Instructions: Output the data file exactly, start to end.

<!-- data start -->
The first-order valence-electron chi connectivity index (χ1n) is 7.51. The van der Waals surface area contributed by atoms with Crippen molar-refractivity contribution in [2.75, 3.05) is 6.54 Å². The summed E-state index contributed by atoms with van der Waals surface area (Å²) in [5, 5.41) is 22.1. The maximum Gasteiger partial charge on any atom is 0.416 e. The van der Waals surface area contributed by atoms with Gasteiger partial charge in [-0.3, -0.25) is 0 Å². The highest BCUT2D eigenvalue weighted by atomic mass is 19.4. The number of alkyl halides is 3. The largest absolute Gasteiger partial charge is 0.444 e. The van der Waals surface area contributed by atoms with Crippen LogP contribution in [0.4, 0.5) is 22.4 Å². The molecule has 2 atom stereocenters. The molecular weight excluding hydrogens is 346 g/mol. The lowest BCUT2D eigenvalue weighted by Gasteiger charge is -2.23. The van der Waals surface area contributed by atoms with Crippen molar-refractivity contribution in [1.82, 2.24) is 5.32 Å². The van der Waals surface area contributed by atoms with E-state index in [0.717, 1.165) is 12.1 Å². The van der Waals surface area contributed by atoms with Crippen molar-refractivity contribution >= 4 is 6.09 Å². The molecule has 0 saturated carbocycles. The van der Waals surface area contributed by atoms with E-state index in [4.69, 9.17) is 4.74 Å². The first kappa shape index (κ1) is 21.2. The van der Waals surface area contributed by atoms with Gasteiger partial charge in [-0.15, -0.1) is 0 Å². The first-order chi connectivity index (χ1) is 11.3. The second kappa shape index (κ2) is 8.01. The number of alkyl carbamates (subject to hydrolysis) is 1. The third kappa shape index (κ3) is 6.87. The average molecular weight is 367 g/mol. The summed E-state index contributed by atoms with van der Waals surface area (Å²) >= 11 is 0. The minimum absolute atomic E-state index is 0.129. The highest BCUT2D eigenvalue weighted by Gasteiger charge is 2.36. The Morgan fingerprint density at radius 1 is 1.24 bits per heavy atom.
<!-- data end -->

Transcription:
The first-order valence-electron chi connectivity index (χ1n) is 7.51. The van der Waals surface area contributed by atoms with Crippen molar-refractivity contribution in [2.75, 3.05) is 6.54 Å². The summed E-state index contributed by atoms with van der Waals surface area (Å²) in [5, 5.41) is 22.1. The maximum Gasteiger partial charge on any atom is 0.416 e. The van der Waals surface area contributed by atoms with Gasteiger partial charge in [-0.3, -0.25) is 0 Å². The highest BCUT2D eigenvalue weighted by atomic mass is 19.4. The number of alkyl halides is 3. The largest absolute Gasteiger partial charge is 0.444 e. The van der Waals surface area contributed by atoms with Crippen LogP contribution in [0.4, 0.5) is 22.4 Å². The molecule has 2 atom stereocenters. The molecular weight excluding hydrogens is 346 g/mol. The lowest BCUT2D eigenvalue weighted by Gasteiger charge is -2.23. The van der Waals surface area contributed by atoms with Crippen molar-refractivity contribution in [1.82, 2.24) is 5.32 Å². The van der Waals surface area contributed by atoms with E-state index in [0.717, 1.165) is 12.1 Å². The van der Waals surface area contributed by atoms with Crippen molar-refractivity contribution >= 4 is 6.09 Å². The molecule has 0 saturated carbocycles. The van der Waals surface area contributed by atoms with E-state index in [4.69, 9.17) is 4.74 Å². The first kappa shape index (κ1) is 21.2. The van der Waals surface area contributed by atoms with Gasteiger partial charge in [-0.15, -0.1) is 0 Å². The first-order chi connectivity index (χ1) is 11.3. The second kappa shape index (κ2) is 8.01. The number of alkyl carbamates (subject to hydrolysis) is 1. The third kappa shape index (κ3) is 6.87. The average molecular weight is 367 g/mol. The summed E-state index contributed by atoms with van der Waals surface area (Å²) >= 11 is 0. The minimum absolute atomic E-state index is 0.129. The highest BCUT2D eigenvalue weighted by Gasteiger charge is 2.36. The Morgan fingerprint density at radius 1 is 1.24 bits per heavy atom.